William Loeffler is a playwright and journalist from Pittsburgh, Pennsylvania. He worked 15 years writing features for the Pittsburgh Tribune-Review. He has also written travel stories based on his trips to all seven continents. He and his wife, Michelle, ran the Boston Marathon in 2009.
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SOUTH WASHINGTON COUNTY — Voters flocked to the polls in today's state general election, braving rain, sleet and a bitter cold wind that seemed to echo the country's acrimonious political divide. As of midday, a polling place at Newport Elementary School had been averaging about 85 ballots an hour, according to one election official. By 1:12 p.m. Tuesday, 537 ballots had been cast, election clerk and assistant to Newport City Administrator Travis Brierley said. By 6:30 p.m. the number of ballots had swelled to nearly 1,200, he said.
Representatives from Old National Bank presented teachers, staff, students and parents with a $1,000 grant Oct. 24 at Pine Hill Elementary School. The grant was awarded thanks to the efforts of the school's parent teacher association. They collected the most online votes in the bank's Tools for Schools competition, which took place in September. One school from each of the bank's 17 regions in the Midwest received a $1,000 grant based on the number of votes they generated. Pine Hill was the only school in Minnesota to win.
COTTAGE GROVE — Following the 1895 premiere of "The Importance of Being Earnest" in London, critic William Archer deemed the play "to be empty of meaning" since it did not address social issues of the day. He added, with apparent lack of irony, that it was "nothing but an absolutely wilful (sic) expression of an irrepressibly witty personality." Misguided but accurate, sir. Subtitled "A trivial comedy for serious people," Oscar Wilde's comedy of manners continues to enthrall and amuse, with its farcical take on marriage, mores and money.
COTTAGE GROVE — East Point Douglas Road became the haunted highway during the Oct. 27 Monster Bash parade in Cottage Grove. The annual Halloween celebration is sponsored by the city's Strawberry Fest Committee and brings out costumed spectators, the Park High School marching band and ghoulishly-decorated floats. Some two dozen organizations marched down the mile-and-a-half route from the District 833 Service Center to the District 833 Program Center under a spooky gray sky. Photos by William Loeffler / RiverTown Multimedia
For 65 years, John Bartl Hardware in Newport was the go-to place when you needed just one of something: say, a beveled washer for a home faucet repair job, a copper pipe fitting for a furnace, a float valve for a balky toilet. And you could pay for it with pocket change. That aforementioned beveled washer would set you back a grand total of 65 cents.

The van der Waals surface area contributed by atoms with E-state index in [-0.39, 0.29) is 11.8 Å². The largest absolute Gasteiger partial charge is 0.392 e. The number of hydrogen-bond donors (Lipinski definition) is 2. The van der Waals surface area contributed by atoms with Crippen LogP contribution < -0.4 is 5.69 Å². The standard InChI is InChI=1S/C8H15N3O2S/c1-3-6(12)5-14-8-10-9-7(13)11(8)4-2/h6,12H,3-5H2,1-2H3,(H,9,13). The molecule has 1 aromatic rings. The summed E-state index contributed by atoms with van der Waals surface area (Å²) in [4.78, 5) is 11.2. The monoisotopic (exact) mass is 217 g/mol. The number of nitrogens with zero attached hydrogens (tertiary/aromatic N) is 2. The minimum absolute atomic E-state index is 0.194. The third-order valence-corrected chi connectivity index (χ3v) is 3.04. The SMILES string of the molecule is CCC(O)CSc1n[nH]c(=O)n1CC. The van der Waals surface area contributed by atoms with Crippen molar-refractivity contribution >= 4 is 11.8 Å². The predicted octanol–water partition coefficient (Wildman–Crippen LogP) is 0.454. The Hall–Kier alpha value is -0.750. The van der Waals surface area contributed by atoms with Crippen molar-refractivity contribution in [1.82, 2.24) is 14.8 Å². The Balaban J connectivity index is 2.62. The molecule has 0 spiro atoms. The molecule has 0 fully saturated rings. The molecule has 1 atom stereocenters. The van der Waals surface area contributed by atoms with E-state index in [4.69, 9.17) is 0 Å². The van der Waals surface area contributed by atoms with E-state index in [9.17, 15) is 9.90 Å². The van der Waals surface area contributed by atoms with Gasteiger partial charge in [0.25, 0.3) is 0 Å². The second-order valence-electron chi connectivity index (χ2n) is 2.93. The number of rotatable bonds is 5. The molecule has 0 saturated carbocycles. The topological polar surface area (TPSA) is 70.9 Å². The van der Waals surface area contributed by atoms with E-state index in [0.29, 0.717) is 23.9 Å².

TJ Maxx/Home Goods opened Sunday morning in Cottage Grove. The 40,000 square foot complex is the company's first dual site in Minnesota. The scene was skin to black friday, with some shoppers camping out overnight in order to get the best selection of Rae Dunn pottery, clothing, food, housewares and other items.
SCHOOL DISTRICT 833 — If anyone deserved to write his name in the wet cement at the brand-new Oltman Middle School, it's Mike Vogel. Vogel, who will retire Oct. 31, arguably did more than anyone to help grow and reshape the district's footprint during a quarter century of change. He negotiated purchase of the land and oversaw the construction of both East Ridge High School and the new Oltman Middle School. The South Washington School Board bid farewell to Vogel at its Oct. 17 meeting.
Each year, as the leaves turn and autumn puts its damp, chilly fingers on the back of your neck, Zywiec's Garden Center on Highway 61 in Cottage Grove is overrun by zombies, fiends, ghouls and scary clowns. The Haunting Experience runs weekends and select weekday evenings through Oct. 31.
District 833 students scored well on an annual standardized test that measures college and career readiness. Results released Oct. 17 showed that the graduating class of 2018 exceeded the state average in all four categories — mathematics, science, English and reading. Their overall composite score of 22.4 beat the state average of 21.3. "We're pretty proud of that percentage," said Brian Boothe, director of professional development and accountability. "A majority of our students who take the ACT are demonstrating some aspect of career and college readiness."
Lowering health care costs continues to be my top priority, as it was two years ago. Last session we tackled this issue head on and made great progress, approving new laws that banned the practice of surprise billing, and lowered premium rates for those purchasing health insurance on the individual market. Because of this, we finally ended the double-digit increases Minnesotans had experienced every year since the implementation of Obamacare. We also provided more choices by bringing more competition into the market and provided better access to care. We're off to a great start, but there's still more work to be done.